Human Health and Safety

Potential impacts to worker and public health and safety during the decommissioning would be similar to those from any construction-type project with earthmoving, crushing, large equipment use, and transportation of overweight and oversized materials. In addition, health and safety issues include working in potential weather extremes and possible contact with natural hazards, such as uneven terrain and dangerous plants, animals, or insects.

Land Use

Upon decommissioning, land use impacts resulting from construction and operation of a low-head hydropower facility would be largely reversed. No permanent land use impacts would occur during this phase. If the head pond or impoundment is left in place upon decommissioning, it could provide a new water source for livestock or a new recreation facility.

Paleontological Resources

Decommissioning activities have little potential to impact paleontological resources, because these resources would have been removed professionally prior to construction, or would have been disturbed already or destroyed by prior activities. Fossil collection could be a problem if access roads were left in place and the area was no longer periodically monitored.


Direct impacts would include the creation of new jobs for workers during decommissioning activities, and the associated income and taxes paid. Indirect impacts would occur from associated economic development and would include things such as jobs at businesses that support the decommissioning workforce or that provide project materials, and associated income and taxes. Decommissioning activities would not be expected to affect property values. In the long term, the loss of jobs and revenue after decommissioning is completed could adversely impact the local and regional economies.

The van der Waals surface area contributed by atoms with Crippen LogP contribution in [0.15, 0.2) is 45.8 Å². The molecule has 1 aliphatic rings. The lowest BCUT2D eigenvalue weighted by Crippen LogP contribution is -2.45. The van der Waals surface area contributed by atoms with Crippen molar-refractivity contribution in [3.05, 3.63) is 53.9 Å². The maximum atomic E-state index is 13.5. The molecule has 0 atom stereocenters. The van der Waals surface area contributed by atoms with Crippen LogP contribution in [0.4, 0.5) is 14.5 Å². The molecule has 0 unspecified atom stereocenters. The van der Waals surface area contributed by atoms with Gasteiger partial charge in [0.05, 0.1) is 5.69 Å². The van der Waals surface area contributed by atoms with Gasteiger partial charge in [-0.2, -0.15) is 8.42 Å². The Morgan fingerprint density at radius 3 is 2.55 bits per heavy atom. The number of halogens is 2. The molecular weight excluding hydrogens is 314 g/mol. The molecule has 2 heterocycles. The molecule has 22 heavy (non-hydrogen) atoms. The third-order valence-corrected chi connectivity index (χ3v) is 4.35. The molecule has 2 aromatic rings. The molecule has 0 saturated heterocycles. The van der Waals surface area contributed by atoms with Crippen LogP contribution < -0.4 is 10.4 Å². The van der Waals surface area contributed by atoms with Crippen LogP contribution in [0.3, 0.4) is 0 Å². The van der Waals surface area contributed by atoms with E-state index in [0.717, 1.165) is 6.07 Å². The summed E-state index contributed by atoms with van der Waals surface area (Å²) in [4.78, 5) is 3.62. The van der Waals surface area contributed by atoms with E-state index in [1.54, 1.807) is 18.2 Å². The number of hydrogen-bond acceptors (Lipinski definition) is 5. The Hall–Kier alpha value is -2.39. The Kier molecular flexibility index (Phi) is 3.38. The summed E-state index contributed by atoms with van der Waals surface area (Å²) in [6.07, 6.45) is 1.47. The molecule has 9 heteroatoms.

Soils and Geologic Resources

Activities during the decommissioning phase that would impact soils and geologic resources include removal of access and on-site roads, buildings, and other structures; and heavy vehicle traffic. Surface disturbance, heavy equipment traffic, and changes to surface runoff patterns can cause soil erosion. Impacts of soil erosion include soil nutrient loss and reduced water quality in nearby surface water bodies. Upon completion of decommissioning, disturbed areas would be contoured and revegetated to minimize the potential for soil erosion. Impacts to geologic resources would not be expected.